Wine on the beach: Easier than you think

Posted: May 23, 2014

BUZZ: Hey, Marnie, how come cheap wine doesn't come in cans, like beer or soda? My wife always wants to pack some for the Shore, but glass bottles aren't allowed on the beach.

Marnie: You can only find a handful of canned wines in the U.S., Buzz, and they aren't necessarily "cheap." In fact, one of the trailblazers is a sparkling wine marketed in nightclubs. I'm sure more will follow soon - cans are already popular in places like Australia that have fewer hang-ups about wine than America. Millennials are in the driver's seat on wine trends here, and they aren't as stodgy about bottles or corks as their parents.

Buzz: Since my first name is Cheap, I'd like to see canned bargain brands. Like with beer, where the fancy-pants brews are in bottles and my Old Milwaukee's in cans.

Marnie: Well, that's not the case anymore. Cans used to compromise flavor in everything from light beer to soup, but technology has done away with that "tinny" taste.

Now that food-safe coatings have resolved that issue, many premium beers are coming out in cans because they preserve pristine flavor better than glass. Sooner or later, the wine world will follow suit, because wine is similarly susceptible to light damage. Cans also are much more cost and energy efficient. For now, though, you can get similar benefits from the new wave of wines that come in "tetrapaks."

Buzz: Tetrapak? Wasn't that a monster Godzilla fought?

Marnie: I'm sure you've seen them before - tetrapaks look like juice boxes with a screw top spout, like the ones on milk cartons. They're smaller than the big, bag-in-box formats - typically 1 liter or 500 ml rather than 3 or 5 liters.

Buzz: Are you saying these tetra things are better than cans?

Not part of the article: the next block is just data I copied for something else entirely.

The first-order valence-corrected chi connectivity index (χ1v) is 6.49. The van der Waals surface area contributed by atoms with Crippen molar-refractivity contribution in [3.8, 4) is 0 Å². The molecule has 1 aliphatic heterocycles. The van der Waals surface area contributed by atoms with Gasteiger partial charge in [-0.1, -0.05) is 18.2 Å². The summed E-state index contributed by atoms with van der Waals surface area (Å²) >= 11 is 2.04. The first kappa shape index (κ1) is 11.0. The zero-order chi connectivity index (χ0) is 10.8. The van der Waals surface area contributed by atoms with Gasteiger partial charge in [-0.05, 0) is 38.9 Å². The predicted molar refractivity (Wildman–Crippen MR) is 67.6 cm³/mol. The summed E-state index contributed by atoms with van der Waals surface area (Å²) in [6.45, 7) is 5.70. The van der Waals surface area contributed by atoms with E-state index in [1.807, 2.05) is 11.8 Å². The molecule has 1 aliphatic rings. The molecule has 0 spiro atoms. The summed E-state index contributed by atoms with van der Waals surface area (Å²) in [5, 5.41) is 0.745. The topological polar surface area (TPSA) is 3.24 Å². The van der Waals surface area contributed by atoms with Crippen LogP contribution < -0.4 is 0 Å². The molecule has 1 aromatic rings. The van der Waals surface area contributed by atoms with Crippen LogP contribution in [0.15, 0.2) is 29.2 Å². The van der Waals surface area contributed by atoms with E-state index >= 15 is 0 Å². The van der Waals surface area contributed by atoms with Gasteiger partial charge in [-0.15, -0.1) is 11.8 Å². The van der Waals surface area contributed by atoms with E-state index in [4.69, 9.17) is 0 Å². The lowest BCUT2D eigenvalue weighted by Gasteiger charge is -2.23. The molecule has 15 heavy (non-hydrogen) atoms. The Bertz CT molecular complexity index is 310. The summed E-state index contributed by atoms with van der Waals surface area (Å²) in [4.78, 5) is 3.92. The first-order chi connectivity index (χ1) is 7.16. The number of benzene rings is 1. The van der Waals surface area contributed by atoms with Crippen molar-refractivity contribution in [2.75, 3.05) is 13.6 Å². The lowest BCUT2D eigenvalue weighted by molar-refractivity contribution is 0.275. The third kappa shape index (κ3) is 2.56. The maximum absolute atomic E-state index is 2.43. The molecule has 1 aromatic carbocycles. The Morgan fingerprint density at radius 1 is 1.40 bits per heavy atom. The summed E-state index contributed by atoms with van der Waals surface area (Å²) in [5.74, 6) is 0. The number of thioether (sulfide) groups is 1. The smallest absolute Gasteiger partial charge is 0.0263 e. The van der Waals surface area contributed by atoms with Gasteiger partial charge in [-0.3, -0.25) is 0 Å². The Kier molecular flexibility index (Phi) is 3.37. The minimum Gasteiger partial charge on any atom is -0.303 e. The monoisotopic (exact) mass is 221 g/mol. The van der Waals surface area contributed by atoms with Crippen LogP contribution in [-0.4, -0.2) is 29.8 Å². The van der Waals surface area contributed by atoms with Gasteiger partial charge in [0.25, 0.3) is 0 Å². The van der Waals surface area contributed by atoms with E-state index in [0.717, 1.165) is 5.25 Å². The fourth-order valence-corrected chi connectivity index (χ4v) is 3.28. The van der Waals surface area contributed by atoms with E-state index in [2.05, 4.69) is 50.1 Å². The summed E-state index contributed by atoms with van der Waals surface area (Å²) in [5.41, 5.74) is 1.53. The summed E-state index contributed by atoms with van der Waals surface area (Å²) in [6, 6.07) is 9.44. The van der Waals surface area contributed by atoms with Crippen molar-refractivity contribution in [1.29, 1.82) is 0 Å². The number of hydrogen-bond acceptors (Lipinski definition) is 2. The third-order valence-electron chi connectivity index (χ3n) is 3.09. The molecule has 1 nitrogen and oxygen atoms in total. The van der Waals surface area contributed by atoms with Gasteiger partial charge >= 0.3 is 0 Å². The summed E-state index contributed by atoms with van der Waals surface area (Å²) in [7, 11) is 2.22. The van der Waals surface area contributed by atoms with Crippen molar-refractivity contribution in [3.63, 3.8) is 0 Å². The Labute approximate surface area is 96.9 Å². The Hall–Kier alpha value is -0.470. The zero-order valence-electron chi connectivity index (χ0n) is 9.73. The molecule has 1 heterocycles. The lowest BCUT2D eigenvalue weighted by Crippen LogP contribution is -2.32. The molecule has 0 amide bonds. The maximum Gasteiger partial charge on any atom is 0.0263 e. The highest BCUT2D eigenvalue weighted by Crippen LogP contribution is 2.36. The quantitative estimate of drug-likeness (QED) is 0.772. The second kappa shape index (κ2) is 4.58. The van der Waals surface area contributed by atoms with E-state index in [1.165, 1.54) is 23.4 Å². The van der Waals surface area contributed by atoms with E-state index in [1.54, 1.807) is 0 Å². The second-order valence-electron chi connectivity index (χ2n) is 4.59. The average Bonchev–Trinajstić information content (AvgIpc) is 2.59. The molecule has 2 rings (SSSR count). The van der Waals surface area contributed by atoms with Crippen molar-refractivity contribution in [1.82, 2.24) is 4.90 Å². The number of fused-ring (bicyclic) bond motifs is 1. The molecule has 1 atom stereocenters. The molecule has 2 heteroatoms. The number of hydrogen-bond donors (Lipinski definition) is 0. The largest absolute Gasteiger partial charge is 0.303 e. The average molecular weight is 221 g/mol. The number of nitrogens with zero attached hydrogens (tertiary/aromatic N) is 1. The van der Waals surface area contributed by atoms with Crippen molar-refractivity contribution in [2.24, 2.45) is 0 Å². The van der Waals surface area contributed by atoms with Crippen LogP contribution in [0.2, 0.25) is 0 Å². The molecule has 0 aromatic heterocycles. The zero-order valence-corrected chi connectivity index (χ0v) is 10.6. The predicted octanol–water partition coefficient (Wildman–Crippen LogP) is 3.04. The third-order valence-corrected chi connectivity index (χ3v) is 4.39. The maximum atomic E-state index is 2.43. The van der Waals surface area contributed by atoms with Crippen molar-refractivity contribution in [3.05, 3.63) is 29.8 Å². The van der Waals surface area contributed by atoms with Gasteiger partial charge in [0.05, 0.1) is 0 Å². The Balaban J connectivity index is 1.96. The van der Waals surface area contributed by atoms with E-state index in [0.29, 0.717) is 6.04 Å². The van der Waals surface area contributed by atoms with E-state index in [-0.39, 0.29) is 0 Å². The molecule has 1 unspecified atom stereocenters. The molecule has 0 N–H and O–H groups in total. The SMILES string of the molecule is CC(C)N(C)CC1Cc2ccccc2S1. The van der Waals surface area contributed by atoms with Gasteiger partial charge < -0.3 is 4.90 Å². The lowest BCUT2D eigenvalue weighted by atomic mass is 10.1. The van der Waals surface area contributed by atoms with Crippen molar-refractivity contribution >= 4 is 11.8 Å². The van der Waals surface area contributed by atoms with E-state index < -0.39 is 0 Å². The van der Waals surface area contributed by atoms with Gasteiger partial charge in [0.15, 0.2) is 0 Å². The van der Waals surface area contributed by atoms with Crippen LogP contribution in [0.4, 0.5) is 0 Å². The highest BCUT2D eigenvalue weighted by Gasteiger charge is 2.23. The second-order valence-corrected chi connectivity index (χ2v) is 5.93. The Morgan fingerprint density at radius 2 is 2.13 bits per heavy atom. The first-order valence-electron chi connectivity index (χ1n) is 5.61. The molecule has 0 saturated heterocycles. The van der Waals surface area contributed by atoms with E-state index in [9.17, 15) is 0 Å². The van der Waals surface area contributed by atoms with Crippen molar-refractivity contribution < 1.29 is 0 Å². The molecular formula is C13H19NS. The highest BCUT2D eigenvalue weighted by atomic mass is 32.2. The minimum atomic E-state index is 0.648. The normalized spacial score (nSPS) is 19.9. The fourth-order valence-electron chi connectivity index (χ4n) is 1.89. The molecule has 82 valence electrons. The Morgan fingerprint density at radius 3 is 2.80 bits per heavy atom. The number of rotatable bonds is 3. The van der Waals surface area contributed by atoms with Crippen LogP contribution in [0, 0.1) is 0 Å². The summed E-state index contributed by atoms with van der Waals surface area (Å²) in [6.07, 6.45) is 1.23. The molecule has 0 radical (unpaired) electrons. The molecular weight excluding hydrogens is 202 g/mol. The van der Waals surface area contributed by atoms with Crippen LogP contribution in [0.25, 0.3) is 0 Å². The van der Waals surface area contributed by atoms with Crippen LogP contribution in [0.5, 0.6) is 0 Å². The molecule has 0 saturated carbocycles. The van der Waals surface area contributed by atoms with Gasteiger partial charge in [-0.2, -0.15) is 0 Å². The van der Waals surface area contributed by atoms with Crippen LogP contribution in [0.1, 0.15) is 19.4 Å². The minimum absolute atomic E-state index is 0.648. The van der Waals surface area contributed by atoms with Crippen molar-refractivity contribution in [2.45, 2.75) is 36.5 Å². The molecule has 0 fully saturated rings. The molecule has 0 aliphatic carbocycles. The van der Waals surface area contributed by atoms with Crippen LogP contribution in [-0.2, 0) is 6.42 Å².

Marnie: These boxes are as affordable and environmentally friendly as cans and have an advantage in that they can be resealed.

Wine can keep quite well in them if you remember to squeeze the air out and refrigerate after opening.

Buzz: Wow. I hope they don't start using them for beer - I'd miss crunching up my empties.

Marnie: Don't worry - your beer cans are safe. Tetrapaks are great for protecting against oxidation and UV damage but can't handle carbonated drinks that have to be kept under pressure.

Buzz: That's great. My daily exercise includes six crunches every night.

State Store Pick of the Week

Moscato Black Box [500ML]

Coquimbo, Chile $5.49 Sale Price through 6/1. Regularly $5.99 [PLCB Item #6370]

Wine in tetrapaks, like this sweet-tart Chilean Moscato, make it easier to enjoy your drink of choice in the great outdoors. These mini-boxes are cooler-friendly and lightweight—perfect for picnics and barbecues, beaches and boats. They’re safer in places where glass can be problematic, such as poolside or around little kids. This style has all of Moscato’s classic peachy-lychee flavors and sweet, low-alcohol balance, but without the vigorous fizz found in many others. This half-liter size contains three full portions, for a per-glass cost comparable to a $10 bottle. The box is not much bigger than a Snapple, so you can save your cooler space for hot dogs and hoagies this Memorial Day.  - Marnie Old


Marnie Old is a local sommelier and wine author (MarnieOld.com or @MarnieOld). Buzz's musings are interpreted by Daily News Assistant Managing Editor Gar Joseph.

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